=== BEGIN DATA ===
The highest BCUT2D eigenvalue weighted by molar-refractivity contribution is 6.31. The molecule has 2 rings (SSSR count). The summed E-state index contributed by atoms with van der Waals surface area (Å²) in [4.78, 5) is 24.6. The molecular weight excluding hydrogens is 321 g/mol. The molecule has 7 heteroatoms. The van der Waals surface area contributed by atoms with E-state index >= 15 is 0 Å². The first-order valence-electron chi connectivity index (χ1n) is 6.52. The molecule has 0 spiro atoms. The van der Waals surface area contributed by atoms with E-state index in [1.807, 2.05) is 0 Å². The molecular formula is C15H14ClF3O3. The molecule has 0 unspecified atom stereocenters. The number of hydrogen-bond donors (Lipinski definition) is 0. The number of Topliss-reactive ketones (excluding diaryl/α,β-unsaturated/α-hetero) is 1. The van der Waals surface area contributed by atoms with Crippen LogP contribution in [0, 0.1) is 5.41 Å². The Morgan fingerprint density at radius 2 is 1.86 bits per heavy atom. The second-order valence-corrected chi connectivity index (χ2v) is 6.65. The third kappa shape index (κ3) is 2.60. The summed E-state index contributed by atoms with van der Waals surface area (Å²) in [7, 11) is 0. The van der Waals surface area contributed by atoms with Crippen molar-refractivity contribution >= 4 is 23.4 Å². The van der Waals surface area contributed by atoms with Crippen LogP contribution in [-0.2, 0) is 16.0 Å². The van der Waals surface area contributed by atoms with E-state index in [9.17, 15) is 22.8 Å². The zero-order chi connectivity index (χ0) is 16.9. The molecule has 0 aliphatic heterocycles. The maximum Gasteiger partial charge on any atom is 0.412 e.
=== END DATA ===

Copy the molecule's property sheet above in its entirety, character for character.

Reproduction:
The highest BCUT2D eigenvalue weighted by molar-refractivity contribution is 6.31. The molecule has 2 rings (SSSR count). The summed E-state index contributed by atoms with van der Waals surface area (Å²) in [4.78, 5) is 24.6. The molecular weight excluding hydrogens is 321 g/mol. The molecule has 7 heteroatoms. The van der Waals surface area contributed by atoms with E-state index >= 15 is 0 Å². The first-order valence-electron chi connectivity index (χ1n) is 6.52. The molecule has 0 spiro atoms. The van der Waals surface area contributed by atoms with E-state index in [1.807, 2.05) is 0 Å². The molecular formula is C15H14ClF3O3. The molecule has 0 unspecified atom stereocenters. The number of hydrogen-bond donors (Lipinski definition) is 0. The number of Topliss-reactive ketones (excluding diaryl/α,β-unsaturated/α-hetero) is 1. The van der Waals surface area contributed by atoms with Crippen LogP contribution in [0, 0.1) is 5.41 Å². The Morgan fingerprint density at radius 2 is 1.86 bits per heavy atom. The second-order valence-corrected chi connectivity index (χ2v) is 6.65. The third kappa shape index (κ3) is 2.60. The summed E-state index contributed by atoms with van der Waals surface area (Å²) in [7, 11) is 0. The van der Waals surface area contributed by atoms with Crippen molar-refractivity contribution >= 4 is 23.4 Å². The van der Waals surface area contributed by atoms with Crippen LogP contribution in [-0.2, 0) is 16.0 Å². The van der Waals surface area contributed by atoms with E-state index in [9.17, 15) is 22.8 Å². The zero-order chi connectivity index (χ0) is 16.9. The molecule has 0 aliphatic heterocycles. The maximum Gasteiger partial charge on any atom is 0.412 e.